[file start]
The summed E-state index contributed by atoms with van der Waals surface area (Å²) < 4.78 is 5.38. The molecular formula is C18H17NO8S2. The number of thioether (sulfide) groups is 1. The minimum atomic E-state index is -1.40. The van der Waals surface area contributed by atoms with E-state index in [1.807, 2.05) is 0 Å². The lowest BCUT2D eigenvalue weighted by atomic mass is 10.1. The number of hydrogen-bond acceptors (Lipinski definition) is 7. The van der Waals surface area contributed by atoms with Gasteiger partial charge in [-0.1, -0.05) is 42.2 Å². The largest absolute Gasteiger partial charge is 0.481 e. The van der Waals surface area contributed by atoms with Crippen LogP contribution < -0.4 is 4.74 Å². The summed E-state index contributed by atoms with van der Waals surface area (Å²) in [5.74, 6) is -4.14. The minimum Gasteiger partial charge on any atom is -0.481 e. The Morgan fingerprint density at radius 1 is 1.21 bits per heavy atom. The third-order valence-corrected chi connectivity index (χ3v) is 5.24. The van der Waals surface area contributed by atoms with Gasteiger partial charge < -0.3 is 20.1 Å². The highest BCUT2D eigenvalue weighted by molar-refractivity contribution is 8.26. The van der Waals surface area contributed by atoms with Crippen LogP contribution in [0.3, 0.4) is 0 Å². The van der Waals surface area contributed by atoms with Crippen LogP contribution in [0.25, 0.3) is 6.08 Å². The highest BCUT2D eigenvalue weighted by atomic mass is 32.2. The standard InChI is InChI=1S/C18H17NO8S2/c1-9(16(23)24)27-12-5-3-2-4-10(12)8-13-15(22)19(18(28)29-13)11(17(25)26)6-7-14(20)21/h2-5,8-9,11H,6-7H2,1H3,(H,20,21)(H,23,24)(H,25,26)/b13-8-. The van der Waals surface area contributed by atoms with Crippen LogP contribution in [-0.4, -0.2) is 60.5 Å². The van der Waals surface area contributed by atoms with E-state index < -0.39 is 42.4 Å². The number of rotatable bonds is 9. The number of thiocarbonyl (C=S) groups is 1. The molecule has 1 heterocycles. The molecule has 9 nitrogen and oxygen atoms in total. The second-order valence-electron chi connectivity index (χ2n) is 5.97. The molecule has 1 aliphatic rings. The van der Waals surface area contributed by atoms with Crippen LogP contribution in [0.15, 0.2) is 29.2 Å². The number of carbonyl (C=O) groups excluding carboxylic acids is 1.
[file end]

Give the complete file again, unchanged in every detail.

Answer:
The summed E-state index contributed by atoms with van der Waals surface area (Å²) < 4.78 is 5.38. The molecular formula is C18H17NO8S2. The number of thioether (sulfide) groups is 1. The minimum atomic E-state index is -1.40. The van der Waals surface area contributed by atoms with E-state index in [1.807, 2.05) is 0 Å². The lowest BCUT2D eigenvalue weighted by atomic mass is 10.1. The number of hydrogen-bond acceptors (Lipinski definition) is 7. The van der Waals surface area contributed by atoms with Gasteiger partial charge in [-0.1, -0.05) is 42.2 Å². The largest absolute Gasteiger partial charge is 0.481 e. The van der Waals surface area contributed by atoms with Crippen LogP contribution < -0.4 is 4.74 Å². The summed E-state index contributed by atoms with van der Waals surface area (Å²) in [5.74, 6) is -4.14. The minimum Gasteiger partial charge on any atom is -0.481 e. The Morgan fingerprint density at radius 1 is 1.21 bits per heavy atom. The third-order valence-corrected chi connectivity index (χ3v) is 5.24. The van der Waals surface area contributed by atoms with Gasteiger partial charge < -0.3 is 20.1 Å². The highest BCUT2D eigenvalue weighted by molar-refractivity contribution is 8.26. The van der Waals surface area contributed by atoms with Crippen LogP contribution in [0.3, 0.4) is 0 Å². The van der Waals surface area contributed by atoms with Crippen LogP contribution in [0.25, 0.3) is 6.08 Å². The highest BCUT2D eigenvalue weighted by atomic mass is 32.2. The standard InChI is InChI=1S/C18H17NO8S2/c1-9(16(23)24)27-12-5-3-2-4-10(12)8-13-15(22)19(18(28)29-13)11(17(25)26)6-7-14(20)21/h2-5,8-9,11H,6-7H2,1H3,(H,20,21)(H,23,24)(H,25,26)/b13-8-. The van der Waals surface area contributed by atoms with Crippen LogP contribution in [-0.4, -0.2) is 60.5 Å². The van der Waals surface area contributed by atoms with E-state index < -0.39 is 42.4 Å². The number of rotatable bonds is 9. The number of thiocarbonyl (C=S) groups is 1. The molecule has 1 heterocycles. The molecule has 9 nitrogen and oxygen atoms in total. The second-order valence-electron chi connectivity index (χ2n) is 5.97. The molecule has 1 aliphatic rings. The van der Waals surface area contributed by atoms with Crippen LogP contribution in [0.15, 0.2) is 29.2 Å². The number of carbonyl (C=O) groups excluding carboxylic acids is 1.